Ever noticed how we are being invited to span vast differences in “realities”?
Case in point, yesterday, a typical day for me. Early morning, walked with puppy Shadow (twice: on Tuesdays and Thursdays, I also walk around the block with my neighbor and friend Georgia, who is recovering her physical health. Long story). Arrived home in time to greet Adrian Heil, who took down the dying tree in the front yard, showed us his way of pruning trees, and tells me that the tall cedar that gives partial privacy to my front porch is the “only native pine in Indiana”! I’ve worked with Adrian all these years. So good to have long relationships with locals in the “work force.” Then I called World Wide Auto, also with whom I’ve had a long relationship, to see when my car, which had to be towed there two days earlier and needed a new battery, would be done. Later that day. Okay. Bantered about on the phone for a few minutes with the technician before doing a couple of blog posts and then concentrated for awhile on logistics for my upcoming five-week road trip.
Mid-afternoon, World Wide Auto sent a car to pick me up. Talked with Craig, also the driver last time I got picked up. We discussed two emerging phrases that I have noticed: “back in the day,” and “that being said.” Craig has also noticed this new phraseology, says he remembers his grandmother saying “back in the day.” I loved that. Remarked, “it does sound old-fashioned.” The other phrase, “that being said,” seems to be gradually replacing “however,” or “but,” to note contrast. Why I’ve been picking up on these changes in the vernacular, I have no idea. But it’s nice to talk with another curious soul while sitting in stalled traffic.
Craig had also noticed all the milkweed in the front yard. Exclaimed how happy he was to see it for the Monarch butterflies, and pointed to the Monarch caterpillar on one of them just a foot from his side of the car.
Then came the most meaningful encounter with a relative stranger of the day: a trip to a bank, where I have a seldom used credit line. There had been an insurance snafu, long story, not worth going into; suffice it to say that I have been to that bank three times regarding this issue, always talking with the same loan officer, and after we’re done we always think the problem’s been solved. But I had just the day before received notice that the insurance company had charged me $400. Say wha?
So there I was, back at the bank, knowing that whatever I am doing with “stuff” in the world, it’s always an excuse for relationships.
I always know this. I don’t always pay close attention. This time I did. On this occasion, I really paid attention to the fact that I had noticed over the past several months that this loan officer’s appearance has radically changed. I’d even fleetingly wondered if he wasn’t the same person as before! And yet, the “essence” was there, despite the changed body. So I would shrug off my wondering and go about my day.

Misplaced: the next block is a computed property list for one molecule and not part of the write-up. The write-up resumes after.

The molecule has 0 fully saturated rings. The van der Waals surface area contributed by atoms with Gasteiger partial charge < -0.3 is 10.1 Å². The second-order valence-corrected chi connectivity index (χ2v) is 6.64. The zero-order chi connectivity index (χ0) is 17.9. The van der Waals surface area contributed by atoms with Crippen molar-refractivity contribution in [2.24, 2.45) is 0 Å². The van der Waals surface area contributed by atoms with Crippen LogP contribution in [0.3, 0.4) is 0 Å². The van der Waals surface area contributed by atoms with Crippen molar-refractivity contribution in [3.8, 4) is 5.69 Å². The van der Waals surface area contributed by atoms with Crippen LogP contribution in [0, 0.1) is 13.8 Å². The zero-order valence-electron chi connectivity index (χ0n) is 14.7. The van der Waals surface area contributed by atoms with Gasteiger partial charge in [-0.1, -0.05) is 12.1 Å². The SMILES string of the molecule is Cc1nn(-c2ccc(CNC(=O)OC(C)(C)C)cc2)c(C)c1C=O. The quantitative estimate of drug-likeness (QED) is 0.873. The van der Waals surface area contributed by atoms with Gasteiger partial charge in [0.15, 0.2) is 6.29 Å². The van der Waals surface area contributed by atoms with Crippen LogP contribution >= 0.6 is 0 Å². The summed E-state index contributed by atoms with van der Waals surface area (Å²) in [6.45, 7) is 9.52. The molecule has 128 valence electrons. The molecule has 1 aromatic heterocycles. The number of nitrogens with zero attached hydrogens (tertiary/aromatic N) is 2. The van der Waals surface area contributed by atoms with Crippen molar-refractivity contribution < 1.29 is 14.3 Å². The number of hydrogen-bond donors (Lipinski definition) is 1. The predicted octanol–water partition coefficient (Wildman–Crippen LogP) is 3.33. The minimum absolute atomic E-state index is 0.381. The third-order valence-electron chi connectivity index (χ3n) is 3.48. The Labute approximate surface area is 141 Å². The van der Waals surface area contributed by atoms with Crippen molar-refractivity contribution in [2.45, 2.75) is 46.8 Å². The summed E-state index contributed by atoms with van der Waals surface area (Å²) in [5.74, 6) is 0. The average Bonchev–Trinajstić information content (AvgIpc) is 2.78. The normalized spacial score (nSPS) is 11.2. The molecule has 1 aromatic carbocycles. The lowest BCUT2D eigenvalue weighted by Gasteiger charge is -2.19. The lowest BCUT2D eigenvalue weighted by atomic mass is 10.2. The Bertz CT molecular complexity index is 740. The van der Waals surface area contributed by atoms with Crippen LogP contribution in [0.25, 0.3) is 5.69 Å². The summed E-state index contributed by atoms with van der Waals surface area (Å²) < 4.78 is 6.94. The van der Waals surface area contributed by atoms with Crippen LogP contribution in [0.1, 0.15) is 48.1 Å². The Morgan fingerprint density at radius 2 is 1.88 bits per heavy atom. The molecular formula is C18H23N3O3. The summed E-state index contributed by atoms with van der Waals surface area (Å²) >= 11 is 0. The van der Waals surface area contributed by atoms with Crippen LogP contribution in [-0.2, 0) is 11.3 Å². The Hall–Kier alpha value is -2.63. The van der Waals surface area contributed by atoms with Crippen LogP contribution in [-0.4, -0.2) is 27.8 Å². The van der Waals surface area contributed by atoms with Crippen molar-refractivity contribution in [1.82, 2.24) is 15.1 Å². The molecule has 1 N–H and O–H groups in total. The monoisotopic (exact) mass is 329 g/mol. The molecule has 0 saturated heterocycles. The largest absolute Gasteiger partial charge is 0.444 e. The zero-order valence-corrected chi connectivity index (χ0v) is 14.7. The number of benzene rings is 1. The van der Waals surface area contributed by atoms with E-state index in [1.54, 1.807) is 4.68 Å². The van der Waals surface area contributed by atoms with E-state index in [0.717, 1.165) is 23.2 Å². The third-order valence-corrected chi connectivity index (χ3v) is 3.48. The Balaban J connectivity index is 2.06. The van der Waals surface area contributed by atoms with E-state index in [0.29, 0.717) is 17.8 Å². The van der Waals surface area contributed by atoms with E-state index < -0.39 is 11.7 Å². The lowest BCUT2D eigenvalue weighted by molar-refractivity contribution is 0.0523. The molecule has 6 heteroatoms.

This time, as once again he was undergoing the endless transfers on the phone from department to department of said errant insurance company, I asked him if he had lost weight. “80 pounds,” he replied. “Intentionally?” I ask. “I’d like to think so.”
That got us going, soul to soul. He had cancer, in his tonsils, has undergone ten months of chemo and radiation, has just been pronounced “cancer-free.” As I listened to him talk about how he hasn’t missed a day of work, on how he thinks work kept him alive despite his pain and exhaustion, I felt the compassion of his co-workers in the bank, how he had been emotionally supported by the long-standing staff inside this type of institution that we typically think of as heartless and cold.
Well, institutions may be heartless and cold. But the people in them may not be. In fact, if we but find a way, we can encounter the soul of every single person who “works” anywhere, inside seemingly fixed walls — and meanwhile invisibly contributing to the field of love that holds us all.
As I left the bank yesterday, once again, I had been changed. Changed by the encounter with a truly human being. Yes, my “insurance issues” had brought me in, and, that being said, it was merely an excuse for relationship, the kind of relationships people used to have, back in the day.
Lest I sound sentimental, let me also include in this post something that happened this morning, for stark contrast during this volatile, contradictory, emergent period of his-story that we humans are pushing tumultuously on through. The span we must stretch ourselves to encompass.
Early this morning I talk with a man who works as a clerk in a local library helping people find information. Yesterday a woman came to his desk and asked to see photos of mocking satires of Trump and Clinton. Plenty of those! So they looked through some, and she chose one. “You know what I’m going to do with this?” She asked him. “I’m going to blow it up into a poster and use it for target practice.” I asked him what she looked like. Without mentioning specifics, he just said he was surprised: I presume he meant that she looked “normal,” not “radical.”
Yep! Here we are, late August 2016. On the one hand, the gloves are off for “polite society;” and, on the other hand, that being said, just like back in the day, we can uncover continuous opportunities to slow down and penetrate to the spacious vastness of BEING, no matter what we are “doing”; in fact, we can recognize that whatever we are doing (with or to or for “stuff” of some kind, usually) is actually an excuse to bring us into relationship, soul to soul, with the vulnerable beating hearts of other human beings.